being almost wholly occupied with the most barren and useless problems, deducing unpractical and unreal inferences from fantastic and unreal principles by a capricious and purely subjective method of reasoning. It is true that the mediaeval thought in Europe worked itself out without care for the facts of science, or even for the apparent facts of the world around it. It lived and moved on a plane by itself: it evolved itself according to the laws of its own being: it did not work with an eye on the world of sense, or endeavour to keep step with the facts of common experience. Yet on that account its reasoning is perfectly free, untrammelled by what you may call 'common sense'; and therein lies its interest, its charm to a few, and the secret of its power and its truth.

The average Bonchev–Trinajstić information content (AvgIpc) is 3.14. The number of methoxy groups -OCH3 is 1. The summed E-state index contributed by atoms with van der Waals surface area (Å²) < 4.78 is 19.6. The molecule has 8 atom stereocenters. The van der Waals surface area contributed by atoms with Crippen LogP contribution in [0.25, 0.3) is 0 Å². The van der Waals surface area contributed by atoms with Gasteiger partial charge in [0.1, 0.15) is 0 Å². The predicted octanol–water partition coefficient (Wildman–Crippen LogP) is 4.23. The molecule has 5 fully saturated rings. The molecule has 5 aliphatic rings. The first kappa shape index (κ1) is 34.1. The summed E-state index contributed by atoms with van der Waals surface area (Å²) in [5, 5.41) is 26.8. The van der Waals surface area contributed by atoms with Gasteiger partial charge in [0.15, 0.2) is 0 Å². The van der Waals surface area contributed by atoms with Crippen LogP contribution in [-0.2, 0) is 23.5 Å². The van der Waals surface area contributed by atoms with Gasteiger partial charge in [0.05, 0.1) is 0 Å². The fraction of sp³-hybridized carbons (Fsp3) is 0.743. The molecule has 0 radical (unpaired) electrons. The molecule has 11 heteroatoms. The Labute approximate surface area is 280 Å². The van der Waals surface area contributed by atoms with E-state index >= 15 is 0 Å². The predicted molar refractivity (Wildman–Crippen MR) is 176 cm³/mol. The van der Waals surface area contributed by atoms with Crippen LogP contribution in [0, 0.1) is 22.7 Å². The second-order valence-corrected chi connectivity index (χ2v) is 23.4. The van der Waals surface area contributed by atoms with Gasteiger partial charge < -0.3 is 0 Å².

Why should it accommodate itself to the alien world around? Why should it pay any heed to the wars, the cruelty, the horrors, the ignorance, that reigned in politics, in international relations, and in the administration of the law? It recognized that there was nothing true, nothing just, nothing real, in contemporary society, and it turned away from its surroundings to gaze on such truth and reality as it could make for itself.
In the unfolding of this mediaeval thought, the steps are—(1) this ought to be, for such is the will of God; (2) this must be; (3) this is. What ought to be is, such is the simple rule. The rest is sham, false, unworthy of the thinking man's attention, except as the delusive and misleading falsehood from which the thinker should try to emancipate himself and others. Only on one side, as a teacher and a preacher, did the thinker of the mediaeval time touch the world around him. Otherwise he lived apart.
Yet, after all, he was engaged on the same problems,